Irish immigration to and from Chile may hold the key to reconstruct a family on the move. Chile is a very European country. Its residents had access to shipping lanes worldwide connecting them to countries such as the United States, United Kingdom, Peru, New Zealand and Australia. The Irish came to mine nitrate, grow sheep, work in the shipping industry and be merchants. The founder and liberator of the country was Bernardo O’Higgins, the son of an Irish immigrant. He served as Chile’s first president, 1817-1823.
Places where the Irish and other Europeans are known to have settled, by town and region are as follows. This is not a complete list, but a foundational list:
Atacama Caldera, Copiapó
Bío-Bío Los Angeles
Coquimbo Coquimbo, La Compañia, La Serena, Ovalle, Tongoy
Llanquihue Puerto Montt
Magallanes Punta Arenas
Osorno Osorno, Riachuelo
Tarapacá Arica, Iquique
Valdivia Dagllpulli, La Unión, Valdivia
Valparaiso Caldera, Los Andes, Valparaiso
Both Catholic and Protestant Irish were in Chile. In a predominantly Catholic country, with few Protestant clergy, this raised the question of how to legitimize Protestant births/baptisms and marriages. In 1844, under Chilean law, non-Catholic births and marriages were legitimized by the Catholic priest who would be the acting “minister” acting “according to their rite.” These were registered in the local Catholic parish registers as disidentes(dissidents or non-Catholic) registers. These are on microfilm at the Family History Library. Irish Catholics would be found in the local parish registers alongside all other Catholic baptisms, marriages and burials.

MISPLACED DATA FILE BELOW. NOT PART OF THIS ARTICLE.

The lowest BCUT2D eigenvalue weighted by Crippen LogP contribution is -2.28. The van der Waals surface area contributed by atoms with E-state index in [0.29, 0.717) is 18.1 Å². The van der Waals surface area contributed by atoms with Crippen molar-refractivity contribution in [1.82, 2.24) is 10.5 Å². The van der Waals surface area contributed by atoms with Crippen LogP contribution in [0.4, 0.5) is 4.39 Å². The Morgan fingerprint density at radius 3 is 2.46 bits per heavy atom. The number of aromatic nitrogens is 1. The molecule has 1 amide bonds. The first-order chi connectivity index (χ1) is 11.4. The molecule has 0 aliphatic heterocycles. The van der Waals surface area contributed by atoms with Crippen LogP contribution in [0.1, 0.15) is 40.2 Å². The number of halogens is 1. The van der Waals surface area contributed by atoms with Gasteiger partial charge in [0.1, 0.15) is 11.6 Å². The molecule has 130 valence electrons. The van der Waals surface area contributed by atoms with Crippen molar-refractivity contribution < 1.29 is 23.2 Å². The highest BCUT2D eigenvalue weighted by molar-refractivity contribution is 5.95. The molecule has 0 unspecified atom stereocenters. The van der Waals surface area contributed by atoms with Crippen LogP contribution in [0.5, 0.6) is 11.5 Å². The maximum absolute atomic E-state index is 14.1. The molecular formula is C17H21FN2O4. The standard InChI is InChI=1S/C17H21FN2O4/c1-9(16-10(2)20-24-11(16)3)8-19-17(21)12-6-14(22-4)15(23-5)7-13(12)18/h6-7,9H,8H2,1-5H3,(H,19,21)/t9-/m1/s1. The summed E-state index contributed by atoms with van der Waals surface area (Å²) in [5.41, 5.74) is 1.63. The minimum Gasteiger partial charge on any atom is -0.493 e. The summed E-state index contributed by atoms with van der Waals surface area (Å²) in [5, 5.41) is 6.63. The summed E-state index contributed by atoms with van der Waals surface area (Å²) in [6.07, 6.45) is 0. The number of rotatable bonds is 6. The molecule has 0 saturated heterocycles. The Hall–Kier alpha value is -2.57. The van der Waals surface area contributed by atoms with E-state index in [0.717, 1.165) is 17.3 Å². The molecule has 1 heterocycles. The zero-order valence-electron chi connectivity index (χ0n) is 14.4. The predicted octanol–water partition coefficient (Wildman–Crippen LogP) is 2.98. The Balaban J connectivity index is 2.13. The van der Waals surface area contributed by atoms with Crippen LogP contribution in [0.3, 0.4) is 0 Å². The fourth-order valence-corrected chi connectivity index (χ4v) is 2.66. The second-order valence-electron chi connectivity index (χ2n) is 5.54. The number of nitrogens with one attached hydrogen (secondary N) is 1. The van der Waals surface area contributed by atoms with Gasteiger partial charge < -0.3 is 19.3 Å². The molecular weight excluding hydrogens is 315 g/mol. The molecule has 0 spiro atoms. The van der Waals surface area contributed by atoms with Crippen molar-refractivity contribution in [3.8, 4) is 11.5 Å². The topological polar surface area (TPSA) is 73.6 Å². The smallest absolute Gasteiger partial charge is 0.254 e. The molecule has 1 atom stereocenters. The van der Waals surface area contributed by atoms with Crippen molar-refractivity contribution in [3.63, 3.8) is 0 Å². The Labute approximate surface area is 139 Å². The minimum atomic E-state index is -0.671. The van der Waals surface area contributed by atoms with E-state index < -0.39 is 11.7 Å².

The website “Society for Irish Latin American Studies”: www.irlandeses.orgis an excellent starting place to place these immigrants in their historical context.